Join Date: Mar 2008
Location: Anacortes PNW
Thanked 125 Times in 113 Posts
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Learn to use, and recognize, the back eddys especially here in the islands. From my observations most sailboats just go straight into the main force of the current and come to a standstill or worse without ever thinking about where the counter current is, or at least might be. It can make the difference between getting through the channel or waiting for the current to change. Become proficient at anchoring, that's your last line of defense from going onto the rocks should the wind fail you. Buy more fenders.
This is very good advice for our waters. I was once in a race with VERY little wind in Puget Sound. We were trying to get around Point No Point and there was 2knots of current against. We snugged right up to shore (within 30ft of the beach) and the back eddy carried us against the a 1/2 mile or so until we were though the worst of it and could sail again. It was unnerving to be that close to shore but there was no wind driving us on shore and the current was acting to move us along one way or the other and was also not acting to push us onto the beach. So with no forces trying to put us on the beach, we coasted right along it, uphill, against the current.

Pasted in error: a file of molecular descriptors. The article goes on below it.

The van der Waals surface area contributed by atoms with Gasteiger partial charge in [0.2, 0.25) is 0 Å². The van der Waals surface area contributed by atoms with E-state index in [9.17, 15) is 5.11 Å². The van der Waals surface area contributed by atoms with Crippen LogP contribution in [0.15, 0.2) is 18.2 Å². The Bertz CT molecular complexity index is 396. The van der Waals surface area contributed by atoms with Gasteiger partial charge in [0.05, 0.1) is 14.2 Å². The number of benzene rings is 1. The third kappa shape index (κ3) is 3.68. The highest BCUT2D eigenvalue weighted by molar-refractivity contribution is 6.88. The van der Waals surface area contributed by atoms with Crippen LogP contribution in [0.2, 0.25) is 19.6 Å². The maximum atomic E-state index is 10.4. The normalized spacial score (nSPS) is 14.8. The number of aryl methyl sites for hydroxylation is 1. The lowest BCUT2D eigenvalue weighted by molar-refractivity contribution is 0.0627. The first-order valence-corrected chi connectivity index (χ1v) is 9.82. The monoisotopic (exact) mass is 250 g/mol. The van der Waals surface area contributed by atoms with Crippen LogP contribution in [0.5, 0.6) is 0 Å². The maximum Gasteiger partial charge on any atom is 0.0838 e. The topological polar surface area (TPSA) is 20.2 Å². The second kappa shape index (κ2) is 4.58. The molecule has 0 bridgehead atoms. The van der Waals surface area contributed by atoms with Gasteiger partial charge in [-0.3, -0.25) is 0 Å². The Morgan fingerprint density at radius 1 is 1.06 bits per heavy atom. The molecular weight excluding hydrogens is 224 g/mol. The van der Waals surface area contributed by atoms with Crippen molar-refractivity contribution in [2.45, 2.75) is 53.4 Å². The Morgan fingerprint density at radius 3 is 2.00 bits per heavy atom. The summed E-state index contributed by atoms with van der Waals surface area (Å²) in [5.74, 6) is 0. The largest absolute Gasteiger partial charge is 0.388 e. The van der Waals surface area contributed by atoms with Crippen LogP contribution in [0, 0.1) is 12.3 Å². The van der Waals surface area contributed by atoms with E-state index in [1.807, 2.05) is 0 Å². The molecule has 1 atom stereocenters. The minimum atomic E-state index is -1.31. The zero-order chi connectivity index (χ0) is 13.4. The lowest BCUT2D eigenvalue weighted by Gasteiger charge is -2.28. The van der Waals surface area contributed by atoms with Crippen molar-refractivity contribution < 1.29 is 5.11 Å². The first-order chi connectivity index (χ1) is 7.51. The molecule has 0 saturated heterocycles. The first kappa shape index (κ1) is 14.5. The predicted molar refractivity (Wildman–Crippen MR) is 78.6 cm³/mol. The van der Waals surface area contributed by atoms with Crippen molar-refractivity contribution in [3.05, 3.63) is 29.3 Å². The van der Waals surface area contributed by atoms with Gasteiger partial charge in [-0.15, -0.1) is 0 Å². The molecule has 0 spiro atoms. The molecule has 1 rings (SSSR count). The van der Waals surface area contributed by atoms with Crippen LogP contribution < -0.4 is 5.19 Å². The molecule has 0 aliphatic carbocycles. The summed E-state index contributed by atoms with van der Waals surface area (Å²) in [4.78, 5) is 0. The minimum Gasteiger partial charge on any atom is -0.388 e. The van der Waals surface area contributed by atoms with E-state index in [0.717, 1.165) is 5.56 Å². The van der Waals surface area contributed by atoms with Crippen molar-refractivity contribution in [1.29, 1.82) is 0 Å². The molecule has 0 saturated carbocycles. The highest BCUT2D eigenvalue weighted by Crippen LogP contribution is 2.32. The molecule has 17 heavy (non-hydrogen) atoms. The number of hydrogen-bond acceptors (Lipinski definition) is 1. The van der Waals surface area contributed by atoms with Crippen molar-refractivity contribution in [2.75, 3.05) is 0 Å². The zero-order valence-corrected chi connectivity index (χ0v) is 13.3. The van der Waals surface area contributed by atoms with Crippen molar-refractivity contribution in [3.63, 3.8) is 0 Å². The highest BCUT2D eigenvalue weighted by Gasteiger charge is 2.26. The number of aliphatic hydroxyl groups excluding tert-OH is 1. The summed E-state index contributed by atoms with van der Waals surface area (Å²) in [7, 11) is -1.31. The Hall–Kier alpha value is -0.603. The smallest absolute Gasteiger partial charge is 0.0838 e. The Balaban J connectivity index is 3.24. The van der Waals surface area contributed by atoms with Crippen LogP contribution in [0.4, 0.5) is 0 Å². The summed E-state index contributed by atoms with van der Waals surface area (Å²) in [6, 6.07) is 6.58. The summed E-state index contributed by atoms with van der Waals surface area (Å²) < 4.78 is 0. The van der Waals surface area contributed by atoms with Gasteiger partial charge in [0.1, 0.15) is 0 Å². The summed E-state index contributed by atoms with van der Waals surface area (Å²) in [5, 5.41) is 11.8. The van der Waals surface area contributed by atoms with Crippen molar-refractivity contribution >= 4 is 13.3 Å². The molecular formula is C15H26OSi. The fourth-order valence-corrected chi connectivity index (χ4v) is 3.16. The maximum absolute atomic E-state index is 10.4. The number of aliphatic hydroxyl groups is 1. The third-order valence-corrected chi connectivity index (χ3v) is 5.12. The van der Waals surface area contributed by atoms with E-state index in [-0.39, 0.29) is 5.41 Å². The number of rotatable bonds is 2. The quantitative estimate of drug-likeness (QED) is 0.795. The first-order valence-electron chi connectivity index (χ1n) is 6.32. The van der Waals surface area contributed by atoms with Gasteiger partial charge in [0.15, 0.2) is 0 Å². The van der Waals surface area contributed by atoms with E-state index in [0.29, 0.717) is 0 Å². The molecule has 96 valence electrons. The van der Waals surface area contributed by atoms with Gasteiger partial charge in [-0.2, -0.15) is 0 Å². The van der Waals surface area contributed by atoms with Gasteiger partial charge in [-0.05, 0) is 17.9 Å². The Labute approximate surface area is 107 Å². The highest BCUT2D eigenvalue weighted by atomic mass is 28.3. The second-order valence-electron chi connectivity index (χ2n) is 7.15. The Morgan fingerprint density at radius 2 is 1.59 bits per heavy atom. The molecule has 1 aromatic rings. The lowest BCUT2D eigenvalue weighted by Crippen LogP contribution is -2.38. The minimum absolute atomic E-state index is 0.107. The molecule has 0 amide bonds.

I would also echo that in our waters, during the summer, there is often a North or NorthWest wind 5-15knots during the day. This summer pattern of wind is caused by the sun heating the land (I believe) and I find that, more often than not, it SHUTS OFF LIKE A SWITCH at sunset. I've been happily sailing along at 12kts and suddenly it's 0knots 5min after sunset. As long as you know the pattern you can use it and try and make sure you're somewhere you can anchor before sunset.
I have a sauna on my boat, therefore I win.
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